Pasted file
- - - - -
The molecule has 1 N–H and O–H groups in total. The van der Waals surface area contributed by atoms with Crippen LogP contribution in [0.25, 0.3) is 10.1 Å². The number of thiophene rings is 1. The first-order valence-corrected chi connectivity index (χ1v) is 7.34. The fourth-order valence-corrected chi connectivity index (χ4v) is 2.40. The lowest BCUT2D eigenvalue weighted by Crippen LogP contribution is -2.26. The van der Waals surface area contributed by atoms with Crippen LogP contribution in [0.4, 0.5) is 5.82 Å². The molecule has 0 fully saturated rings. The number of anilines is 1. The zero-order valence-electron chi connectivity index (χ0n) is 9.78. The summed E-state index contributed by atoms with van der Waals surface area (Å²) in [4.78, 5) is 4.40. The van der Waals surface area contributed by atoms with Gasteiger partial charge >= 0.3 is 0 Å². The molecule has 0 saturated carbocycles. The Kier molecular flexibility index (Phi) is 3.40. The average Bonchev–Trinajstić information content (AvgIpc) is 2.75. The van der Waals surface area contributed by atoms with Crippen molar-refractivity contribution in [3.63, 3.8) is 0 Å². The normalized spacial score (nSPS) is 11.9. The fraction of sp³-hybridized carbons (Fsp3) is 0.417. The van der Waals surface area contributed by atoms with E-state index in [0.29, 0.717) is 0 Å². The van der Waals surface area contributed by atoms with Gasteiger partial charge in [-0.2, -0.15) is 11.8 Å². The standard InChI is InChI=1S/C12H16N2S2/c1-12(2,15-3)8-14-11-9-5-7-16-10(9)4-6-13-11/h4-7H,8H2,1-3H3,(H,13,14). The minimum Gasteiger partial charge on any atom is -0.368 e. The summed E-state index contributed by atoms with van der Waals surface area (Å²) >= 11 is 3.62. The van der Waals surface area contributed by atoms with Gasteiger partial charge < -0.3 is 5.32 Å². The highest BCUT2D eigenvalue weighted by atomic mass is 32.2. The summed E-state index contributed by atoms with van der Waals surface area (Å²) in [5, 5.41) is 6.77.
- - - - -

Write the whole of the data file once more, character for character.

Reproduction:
The molecule has 1 N–H and O–H groups in total. The van der Waals surface area contributed by atoms with Crippen LogP contribution in [0.25, 0.3) is 10.1 Å². The number of thiophene rings is 1. The first-order valence-corrected chi connectivity index (χ1v) is 7.34. The fourth-order valence-corrected chi connectivity index (χ4v) is 2.40. The lowest BCUT2D eigenvalue weighted by Crippen LogP contribution is -2.26. The van der Waals surface area contributed by atoms with Crippen LogP contribution in [0.4, 0.5) is 5.82 Å². The molecule has 0 fully saturated rings. The number of anilines is 1. The zero-order valence-electron chi connectivity index (χ0n) is 9.78. The summed E-state index contributed by atoms with van der Waals surface area (Å²) in [4.78, 5) is 4.40. The van der Waals surface area contributed by atoms with Gasteiger partial charge >= 0.3 is 0 Å². The molecule has 0 saturated carbocycles. The Kier molecular flexibility index (Phi) is 3.40. The average Bonchev–Trinajstić information content (AvgIpc) is 2.75. The van der Waals surface area contributed by atoms with Crippen molar-refractivity contribution in [3.63, 3.8) is 0 Å². The normalized spacial score (nSPS) is 11.9. The fraction of sp³-hybridized carbons (Fsp3) is 0.417. The van der Waals surface area contributed by atoms with E-state index in [0.29, 0.717) is 0 Å². The van der Waals surface area contributed by atoms with Gasteiger partial charge in [-0.2, -0.15) is 11.8 Å². The standard InChI is InChI=1S/C12H16N2S2/c1-12(2,15-3)8-14-11-9-5-7-16-10(9)4-6-13-11/h4-7H,8H2,1-3H3,(H,13,14). The minimum Gasteiger partial charge on any atom is -0.368 e. The summed E-state index contributed by atoms with van der Waals surface area (Å²) >= 11 is 3.62. The van der Waals surface area contributed by atoms with Gasteiger partial charge < -0.3 is 5.32 Å². The highest BCUT2D eigenvalue weighted by atomic mass is 32.2. The summed E-state index contributed by atoms with van der Waals surface area (Å²) in [5, 5.41) is 6.77.